Jeff co-founded the Weather Underground in 1995 while working on his Ph.D. He flew with the NOAA Hurricane Hunters from 1986-1990.
By: Dr. Jeff Masters , 3:13 PM GMT on November 04, 2009
Tropical Depression Eleven has formed in the Southwestern Caribbean, off the coast of Costa Rica, and appears poised to intensify into Tropical Storm Ida later today. TD 11 has increased its organization and heavy thunderstorm activity this morning, and visible satellite loops clearly show the rotation of TD 11's cloud pattern. The presence of a surface circulation was not evident in this morning's QuikSCAT pass, but the satellite presentation of TD 11 was convincing enough to allow NHC to declare this a tropical depression. QuikSCAT saw top winds in the 25 - 30 mph range this morning, and winds at San Andreas Island, about 80 miles north of the center of TD 11, were easterly at 28 mph at 9am EST.
Figure 1. Morning satellite image of TD 11 over the Atlantic off the coast of Costa Rica, Invest 96E over the East Pacific off the coast of Guatemala, and cloudiness over the Gulf of Mexico's Bay of Campeche associated with the remains of an old cold front.
TD 11 is currently under moderate wind shear, 10 - 15 knots, and shear is expected to remain in the moderate range as long as the storm remains south of 14N latitude (central Nicaragua). Sea Surface Temperatures (SSTs) are 29°C and the Tropical Cyclone Heat Potential is about 40 kJ/cm^2, which is plenty of energy for a hurricane to form, if the center remains over water long enough. There is dry air over the northern Caribbean, but this is too far north to slow down development. A limiting factor for development may be the formation of a tropical disturbance (Invest 96E) 500 miles to its west, over the Eastern Pacific south of Guatemala. If this new disturbance grows strong enough, it may compete with TD 11 for moisture.
The forecast for TD 11
The forecast for TD 11 is highly complex with high uncertainty. Steering currents are weak in the Southwest Caribbean, and TD 11 will move slowly over the next two days. The future steering of TD 11 will strongly depend upon the development and track of the Invest 96E disturbance 500 miles to its west. If 96E develops and tracks northwards towards Guatemala, as suggested by the GFDL model, TD 11 would likely be steered northwards later this week, remaining over water as it approaches the Cayman Islands on Monday. If, on the other hand, 96E moves due west away from 97E, as suggested by the NOGAPS model, 97E might also move due west, over Nicaragua, and emerge over the Eastern Pacific early next week. Another complicating influence might be the development of an extratropical or subtropical storm in the Gulf of Mexico's Bay of Campeche on Saturday or Sunday. The GFS and ECMWF models are predicting the formation of a low pressure system over the Bay of Campeche this weekend, along the remains of an old cold front. This low is expected to track northwards towards Louisiana, and might act to also pull TD 11 northwards. The exact amount of steering influence this extratropical low and 96E might have on TD 11 depends strongly on how large and intense TD 11 becomes. At present, TD 11 is a very small system, and so is only being affecting by steering influences in its immediate vicinity.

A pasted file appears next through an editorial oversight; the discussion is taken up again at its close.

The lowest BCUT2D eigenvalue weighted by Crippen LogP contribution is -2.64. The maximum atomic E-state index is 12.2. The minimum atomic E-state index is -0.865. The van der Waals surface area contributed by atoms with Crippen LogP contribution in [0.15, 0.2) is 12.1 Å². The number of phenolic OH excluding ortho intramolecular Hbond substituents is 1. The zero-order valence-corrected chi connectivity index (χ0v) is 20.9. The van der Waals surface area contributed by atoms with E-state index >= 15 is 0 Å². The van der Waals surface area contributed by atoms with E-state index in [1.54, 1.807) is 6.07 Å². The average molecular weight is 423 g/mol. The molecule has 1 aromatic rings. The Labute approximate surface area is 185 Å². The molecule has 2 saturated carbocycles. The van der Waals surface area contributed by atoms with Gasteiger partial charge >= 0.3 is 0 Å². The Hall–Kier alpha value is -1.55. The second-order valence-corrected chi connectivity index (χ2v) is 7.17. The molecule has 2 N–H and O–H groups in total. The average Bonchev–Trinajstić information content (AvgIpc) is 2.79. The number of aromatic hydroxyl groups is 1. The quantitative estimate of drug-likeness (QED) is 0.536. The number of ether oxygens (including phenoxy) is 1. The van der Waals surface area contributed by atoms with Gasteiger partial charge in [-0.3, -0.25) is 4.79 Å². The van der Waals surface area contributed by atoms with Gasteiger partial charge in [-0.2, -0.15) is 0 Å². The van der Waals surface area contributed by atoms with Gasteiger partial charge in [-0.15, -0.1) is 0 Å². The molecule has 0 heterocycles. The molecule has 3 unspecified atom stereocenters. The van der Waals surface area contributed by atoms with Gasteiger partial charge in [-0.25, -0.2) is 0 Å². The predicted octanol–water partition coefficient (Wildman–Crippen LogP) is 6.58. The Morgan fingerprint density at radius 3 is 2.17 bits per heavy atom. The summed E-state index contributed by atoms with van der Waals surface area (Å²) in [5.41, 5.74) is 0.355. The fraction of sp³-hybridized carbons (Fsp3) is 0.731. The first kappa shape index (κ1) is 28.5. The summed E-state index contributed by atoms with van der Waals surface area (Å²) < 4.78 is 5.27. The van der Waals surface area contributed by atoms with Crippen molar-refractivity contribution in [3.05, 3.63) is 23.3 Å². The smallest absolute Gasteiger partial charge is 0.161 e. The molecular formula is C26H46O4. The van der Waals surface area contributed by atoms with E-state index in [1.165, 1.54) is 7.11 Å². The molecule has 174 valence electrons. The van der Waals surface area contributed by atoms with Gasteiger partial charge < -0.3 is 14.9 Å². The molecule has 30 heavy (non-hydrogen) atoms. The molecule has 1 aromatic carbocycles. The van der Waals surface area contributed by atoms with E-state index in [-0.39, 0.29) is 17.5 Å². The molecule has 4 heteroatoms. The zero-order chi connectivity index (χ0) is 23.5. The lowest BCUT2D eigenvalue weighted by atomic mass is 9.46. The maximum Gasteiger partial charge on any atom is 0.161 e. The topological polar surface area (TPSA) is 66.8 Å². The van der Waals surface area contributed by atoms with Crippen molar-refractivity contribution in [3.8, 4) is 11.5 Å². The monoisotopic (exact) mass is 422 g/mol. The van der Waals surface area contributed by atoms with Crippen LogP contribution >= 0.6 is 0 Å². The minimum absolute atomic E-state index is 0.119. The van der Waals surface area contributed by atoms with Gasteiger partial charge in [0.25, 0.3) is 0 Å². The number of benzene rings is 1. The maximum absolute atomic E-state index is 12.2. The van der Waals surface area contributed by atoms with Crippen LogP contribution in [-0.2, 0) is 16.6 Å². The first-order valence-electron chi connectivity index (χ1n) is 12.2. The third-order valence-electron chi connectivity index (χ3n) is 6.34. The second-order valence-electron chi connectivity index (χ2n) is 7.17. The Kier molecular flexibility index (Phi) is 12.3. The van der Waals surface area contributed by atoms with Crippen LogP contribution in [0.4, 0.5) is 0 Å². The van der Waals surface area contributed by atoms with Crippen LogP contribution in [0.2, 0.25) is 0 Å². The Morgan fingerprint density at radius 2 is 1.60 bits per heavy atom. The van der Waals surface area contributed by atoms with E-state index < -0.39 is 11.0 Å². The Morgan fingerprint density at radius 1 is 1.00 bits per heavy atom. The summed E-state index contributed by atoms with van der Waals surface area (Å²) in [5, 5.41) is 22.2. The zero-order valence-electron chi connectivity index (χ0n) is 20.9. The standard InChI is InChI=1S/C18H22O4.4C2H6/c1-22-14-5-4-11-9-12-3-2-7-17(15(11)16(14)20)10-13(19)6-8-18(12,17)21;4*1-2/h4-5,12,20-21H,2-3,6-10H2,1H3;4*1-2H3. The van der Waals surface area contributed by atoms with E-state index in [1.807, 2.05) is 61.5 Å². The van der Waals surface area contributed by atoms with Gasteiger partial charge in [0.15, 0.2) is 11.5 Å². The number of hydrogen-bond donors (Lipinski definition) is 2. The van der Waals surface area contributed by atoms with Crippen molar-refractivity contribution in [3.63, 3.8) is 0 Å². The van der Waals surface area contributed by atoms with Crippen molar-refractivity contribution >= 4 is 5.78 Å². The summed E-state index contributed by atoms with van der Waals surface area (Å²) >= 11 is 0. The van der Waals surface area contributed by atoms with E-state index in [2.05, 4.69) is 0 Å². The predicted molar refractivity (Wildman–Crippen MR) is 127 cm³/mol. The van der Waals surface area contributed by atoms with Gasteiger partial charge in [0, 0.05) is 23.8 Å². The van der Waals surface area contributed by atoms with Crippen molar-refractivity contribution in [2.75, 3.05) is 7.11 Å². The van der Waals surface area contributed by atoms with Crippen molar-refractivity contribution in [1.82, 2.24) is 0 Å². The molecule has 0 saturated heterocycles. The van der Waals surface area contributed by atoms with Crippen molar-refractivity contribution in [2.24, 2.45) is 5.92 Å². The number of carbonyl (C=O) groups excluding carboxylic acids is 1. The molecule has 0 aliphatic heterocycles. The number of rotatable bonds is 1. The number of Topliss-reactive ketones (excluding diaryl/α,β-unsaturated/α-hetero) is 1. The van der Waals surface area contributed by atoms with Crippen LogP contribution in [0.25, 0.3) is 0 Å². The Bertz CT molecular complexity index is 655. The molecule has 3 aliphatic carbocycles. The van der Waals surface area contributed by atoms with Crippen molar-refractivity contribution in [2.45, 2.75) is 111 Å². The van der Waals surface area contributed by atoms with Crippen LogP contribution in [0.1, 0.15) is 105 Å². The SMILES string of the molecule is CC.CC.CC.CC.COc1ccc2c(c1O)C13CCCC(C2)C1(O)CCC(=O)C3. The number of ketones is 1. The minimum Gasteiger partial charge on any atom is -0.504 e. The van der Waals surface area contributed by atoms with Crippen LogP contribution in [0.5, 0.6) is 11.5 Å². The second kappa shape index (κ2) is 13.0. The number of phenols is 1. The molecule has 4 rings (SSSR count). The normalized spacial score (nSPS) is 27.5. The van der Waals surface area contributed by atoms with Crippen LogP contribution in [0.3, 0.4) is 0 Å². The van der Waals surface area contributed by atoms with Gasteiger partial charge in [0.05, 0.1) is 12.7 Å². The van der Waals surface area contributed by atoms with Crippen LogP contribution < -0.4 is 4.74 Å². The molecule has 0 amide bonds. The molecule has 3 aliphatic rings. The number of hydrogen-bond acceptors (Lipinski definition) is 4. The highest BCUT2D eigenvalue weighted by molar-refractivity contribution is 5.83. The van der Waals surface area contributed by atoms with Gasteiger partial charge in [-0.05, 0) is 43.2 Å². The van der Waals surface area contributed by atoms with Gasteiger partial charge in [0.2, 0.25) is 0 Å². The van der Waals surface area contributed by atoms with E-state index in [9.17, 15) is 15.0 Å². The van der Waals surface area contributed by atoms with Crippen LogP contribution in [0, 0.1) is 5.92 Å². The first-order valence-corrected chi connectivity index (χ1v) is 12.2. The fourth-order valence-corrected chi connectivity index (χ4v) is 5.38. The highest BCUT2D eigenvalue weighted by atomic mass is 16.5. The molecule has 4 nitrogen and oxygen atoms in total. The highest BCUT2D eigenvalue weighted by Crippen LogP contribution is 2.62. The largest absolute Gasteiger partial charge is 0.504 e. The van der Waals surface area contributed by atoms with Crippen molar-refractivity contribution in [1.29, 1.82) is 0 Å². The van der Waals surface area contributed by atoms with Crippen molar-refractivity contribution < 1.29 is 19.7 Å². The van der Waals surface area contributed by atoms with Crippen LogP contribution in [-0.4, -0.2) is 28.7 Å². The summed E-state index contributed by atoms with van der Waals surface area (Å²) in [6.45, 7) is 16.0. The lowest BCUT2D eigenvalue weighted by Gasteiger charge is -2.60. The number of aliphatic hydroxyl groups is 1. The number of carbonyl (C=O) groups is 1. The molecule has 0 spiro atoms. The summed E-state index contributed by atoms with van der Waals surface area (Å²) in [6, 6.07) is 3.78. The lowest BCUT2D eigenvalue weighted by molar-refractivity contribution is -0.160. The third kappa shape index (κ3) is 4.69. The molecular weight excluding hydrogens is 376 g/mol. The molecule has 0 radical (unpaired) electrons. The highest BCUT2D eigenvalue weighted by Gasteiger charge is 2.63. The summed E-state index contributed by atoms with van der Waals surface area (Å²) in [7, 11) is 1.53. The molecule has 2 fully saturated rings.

If TD 11 intensifies into a tropical storm in the next three days, as seems likely, the storm will probably tap into moisture from the Pacific Ocean. This moisture will flow over Costa Rica, western Panama, and southern Nicaragua into TD 11's circulation, bringing 3 - 6 inches of rain today through Friday. Heavier rains are likely along the east coast of Nicaragua, where an intense spiral band of rainfall has formed this morning. An Air Force Hurricane Hunter mission is scheduled to investigate TD 11 this afternoon to see if it has become Tropical Storm Ida.
Figure 2. Estimated rainfall amounts from Typhoon Mirinae. Rainfall in excess of eight inches (200 mm, red colors) affected portions of central Vietnam. Image credit: NASA TRMM project.
Typhoon Mirinae kills at least 90 in Vietnam
Typhoon Mirinae hit Vietnam Monday as a Category 1 typhoon, dumping rains responsible for at least 90 deaths, with 22 people missing. Over 200,000 people were stranded, 700 homes destroyed, and 13,000 homes damaged by the typhoon. Mirinae intensified suddenly just before landfall, bringing rainfall in excess of 8 inches (200 mm) to portions of central Vietnam (Figure 2). In the Philippines, rainfall amounts were lower--generally less than six inches. Mirinae killed at least 27 people in the Philippines.
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